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History Repeats Itself: Wall St Wants a Part of Fannie and Freddie's Gov't-Guaranteed Deal


Because Wall St has proved itself a self pair of hands in the past, right?

This article by Marian Wang originally appeared on

As the White House considers how to reform troubled mortgage giants Fannie and Freddie, some of the nation's largest banks have piped up with their own suggestion. The New York Times reports that banks are suggesting that they be allowed to take over some of Fannie and Freddie's work of issuing securities backed by a government guarantee. That guarantee can be quite convenient for businesses, which get to keep the profits in good times and -- as we saw during the housing market collapse -- get to socialize the losses by passing them onto the government. From the Times:

The banks have presented their ideas publicly through trade groups. Housing industry consultants and people familiar with recent meetings at the Treasury Department say these banks view the government's overhaul of the mortgage market as a potential profit opportunity.

This is something that nearly dates back to the beginning of mortgage securitization. Even in the '80s, Wall Street was looking for a way to cash in on the secondary mortgage market -- in other words, looking for a way to get in on Fannie and Freddie's business. Bethany McLean and Joe Nocera give a quick refresher of this history in the first part of their new book, All the Devils are Here:

Wall Street realized it was never going to dislodge Fannie and Freddie from their dominant position as the securitizers of traditional mortgages. If it hoped to circumvent the GSEs and keep all the profits to itself, Wall Street would have to find some other mortgage product to securitize, products that Fannie and Freddie couldn't -- or wouldn't -- touch.

What they found was riskier mortgages and subprime loans. As the Center for Public Integrity reminded us this week, it was Wall Street, after all, that led the way into the mortgage mess.

Fannie and Freddie were followers, lowering their underwriting standards when they realized they were losing market share. CPI reports:

Government data shows Fannie and Freddie didn't take the same risks that Wall Street's mortgage-backed securities machine did. Mortgages financed by Wall Street from 2001 to 2008 were 4½ times more likely to be seriously delinquent than mortgages backed by Fannie and Freddie.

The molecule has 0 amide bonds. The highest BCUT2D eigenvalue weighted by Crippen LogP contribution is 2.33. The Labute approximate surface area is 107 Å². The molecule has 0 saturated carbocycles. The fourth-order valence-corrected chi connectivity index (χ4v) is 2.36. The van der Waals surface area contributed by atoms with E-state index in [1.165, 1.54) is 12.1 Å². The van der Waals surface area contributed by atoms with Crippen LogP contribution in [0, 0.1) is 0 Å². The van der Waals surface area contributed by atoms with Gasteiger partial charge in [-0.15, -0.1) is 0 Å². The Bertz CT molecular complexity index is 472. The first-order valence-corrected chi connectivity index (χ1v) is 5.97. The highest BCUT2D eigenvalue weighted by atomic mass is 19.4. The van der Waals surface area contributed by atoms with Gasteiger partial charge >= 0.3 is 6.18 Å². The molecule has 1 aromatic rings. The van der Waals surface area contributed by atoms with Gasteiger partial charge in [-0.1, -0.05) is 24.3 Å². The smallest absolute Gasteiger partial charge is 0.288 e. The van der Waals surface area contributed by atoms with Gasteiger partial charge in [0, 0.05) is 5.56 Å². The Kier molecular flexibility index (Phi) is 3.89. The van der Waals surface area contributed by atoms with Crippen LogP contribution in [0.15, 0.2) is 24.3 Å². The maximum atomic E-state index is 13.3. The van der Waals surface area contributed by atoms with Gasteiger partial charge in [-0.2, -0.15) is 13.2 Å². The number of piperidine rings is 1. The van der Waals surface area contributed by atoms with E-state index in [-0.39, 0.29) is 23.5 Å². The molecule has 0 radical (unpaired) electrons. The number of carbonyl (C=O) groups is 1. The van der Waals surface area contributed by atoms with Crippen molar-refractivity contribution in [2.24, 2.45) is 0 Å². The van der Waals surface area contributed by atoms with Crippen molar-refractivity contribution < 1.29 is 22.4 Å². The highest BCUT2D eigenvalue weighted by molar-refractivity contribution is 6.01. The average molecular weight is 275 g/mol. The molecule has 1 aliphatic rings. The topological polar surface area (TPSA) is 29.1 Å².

... Fannie and Freddie, Cecala says, didn't start making a big move into riskier mortgages until the mortgage boom was already under way, and they were fighting to reclaim market share they'd lost to more aggressive Wall Street players. Even then, they were more cautious than Lehman Brothers and other investment banks. For example, just over 15% of Fannie- and Freddie-backed loans made in 2007 have been seriously delinquent, compared to nearly 42% of mortgages bankrolled by Wall Street, according to the FHFA.

Nonetheless, Republicans have consistently blamed the mortgage giants for the financial crisis. calls Fannie Mae and Freddie Mac "the main cause of the nation's current financial turmoil."

While there's no doubt that Fannie and Freddie's billion-dollar housing losses -- which necessitated their government takeover in 2008 -- have cost taxpayers billions, at least one former Treasury official told the Times that having Wall Street take over Fannie and Freddie's work is not a good idea.

Michael Barr, who worked on housing issues at the Treasury Department until last month, told the Times that although reforming the mortgage giants is necessary, allowing banks to issue government guarantees sets up the banks as a second-generation of Fannie and Freddie, creating "the same conflict we had in the past."

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